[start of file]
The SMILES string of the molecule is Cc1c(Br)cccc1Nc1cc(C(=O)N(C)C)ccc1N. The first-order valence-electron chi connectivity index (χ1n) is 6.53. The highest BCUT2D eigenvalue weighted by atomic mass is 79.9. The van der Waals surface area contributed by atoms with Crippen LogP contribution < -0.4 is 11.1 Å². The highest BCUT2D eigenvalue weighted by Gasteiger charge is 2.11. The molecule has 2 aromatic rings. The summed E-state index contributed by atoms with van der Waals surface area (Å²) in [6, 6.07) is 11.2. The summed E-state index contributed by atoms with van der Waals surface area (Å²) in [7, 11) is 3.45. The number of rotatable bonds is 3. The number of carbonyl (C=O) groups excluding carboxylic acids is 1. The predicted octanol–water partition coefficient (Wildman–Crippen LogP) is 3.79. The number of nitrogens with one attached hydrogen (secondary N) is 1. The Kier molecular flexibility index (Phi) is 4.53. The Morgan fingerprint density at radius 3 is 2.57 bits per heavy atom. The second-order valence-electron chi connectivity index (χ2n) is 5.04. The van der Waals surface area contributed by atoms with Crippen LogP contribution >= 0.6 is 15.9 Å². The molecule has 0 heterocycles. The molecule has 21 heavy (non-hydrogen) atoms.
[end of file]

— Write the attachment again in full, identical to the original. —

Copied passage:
The SMILES string of the molecule is Cc1c(Br)cccc1Nc1cc(C(=O)N(C)C)ccc1N. The first-order valence-electron chi connectivity index (χ1n) is 6.53. The highest BCUT2D eigenvalue weighted by atomic mass is 79.9. The van der Waals surface area contributed by atoms with Crippen LogP contribution < -0.4 is 11.1 Å². The highest BCUT2D eigenvalue weighted by Gasteiger charge is 2.11. The molecule has 2 aromatic rings. The summed E-state index contributed by atoms with van der Waals surface area (Å²) in [6, 6.07) is 11.2. The summed E-state index contributed by atoms with van der Waals surface area (Å²) in [7, 11) is 3.45. The number of rotatable bonds is 3. The number of carbonyl (C=O) groups excluding carboxylic acids is 1. The predicted octanol–water partition coefficient (Wildman–Crippen LogP) is 3.79. The number of nitrogens with one attached hydrogen (secondary N) is 1. The Kier molecular flexibility index (Phi) is 4.53. The Morgan fingerprint density at radius 3 is 2.57 bits per heavy atom. The second-order valence-electron chi connectivity index (χ2n) is 5.04. The van der Waals surface area contributed by atoms with Crippen LogP contribution >= 0.6 is 15.9 Å². The molecule has 0 heterocycles. The molecule has 21 heavy (non-hydrogen) atoms.